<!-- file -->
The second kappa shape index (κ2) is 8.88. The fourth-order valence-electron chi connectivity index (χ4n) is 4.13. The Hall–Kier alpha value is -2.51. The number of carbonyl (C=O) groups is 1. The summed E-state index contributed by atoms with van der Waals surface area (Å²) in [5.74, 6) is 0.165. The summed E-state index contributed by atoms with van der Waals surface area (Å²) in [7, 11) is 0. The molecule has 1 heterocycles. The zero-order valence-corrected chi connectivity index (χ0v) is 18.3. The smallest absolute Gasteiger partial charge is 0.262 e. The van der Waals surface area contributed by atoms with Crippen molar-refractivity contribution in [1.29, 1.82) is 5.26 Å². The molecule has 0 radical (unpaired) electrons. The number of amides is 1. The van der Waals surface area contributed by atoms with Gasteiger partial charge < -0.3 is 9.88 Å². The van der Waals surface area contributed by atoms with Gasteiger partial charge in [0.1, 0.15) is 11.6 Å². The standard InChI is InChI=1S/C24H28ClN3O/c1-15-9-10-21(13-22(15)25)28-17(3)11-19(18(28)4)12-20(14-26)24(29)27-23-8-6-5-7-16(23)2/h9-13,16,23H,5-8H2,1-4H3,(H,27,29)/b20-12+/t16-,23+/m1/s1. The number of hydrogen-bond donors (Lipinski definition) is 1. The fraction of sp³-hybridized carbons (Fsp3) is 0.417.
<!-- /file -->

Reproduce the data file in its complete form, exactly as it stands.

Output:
The second kappa shape index (κ2) is 8.88. The fourth-order valence-electron chi connectivity index (χ4n) is 4.13. The Hall–Kier alpha value is -2.51. The number of carbonyl (C=O) groups is 1. The summed E-state index contributed by atoms with van der Waals surface area (Å²) in [5.74, 6) is 0.165. The summed E-state index contributed by atoms with van der Waals surface area (Å²) in [7, 11) is 0. The molecule has 1 heterocycles. The zero-order valence-corrected chi connectivity index (χ0v) is 18.3. The smallest absolute Gasteiger partial charge is 0.262 e. The van der Waals surface area contributed by atoms with Crippen molar-refractivity contribution in [1.29, 1.82) is 5.26 Å². The molecule has 0 radical (unpaired) electrons. The number of amides is 1. The van der Waals surface area contributed by atoms with Gasteiger partial charge < -0.3 is 9.88 Å². The van der Waals surface area contributed by atoms with Gasteiger partial charge in [0.1, 0.15) is 11.6 Å². The standard InChI is InChI=1S/C24H28ClN3O/c1-15-9-10-21(13-22(15)25)28-17(3)11-19(18(28)4)12-20(14-26)24(29)27-23-8-6-5-7-16(23)2/h9-13,16,23H,5-8H2,1-4H3,(H,27,29)/b20-12+/t16-,23+/m1/s1. The number of hydrogen-bond donors (Lipinski definition) is 1. The fraction of sp³-hybridized carbons (Fsp3) is 0.417.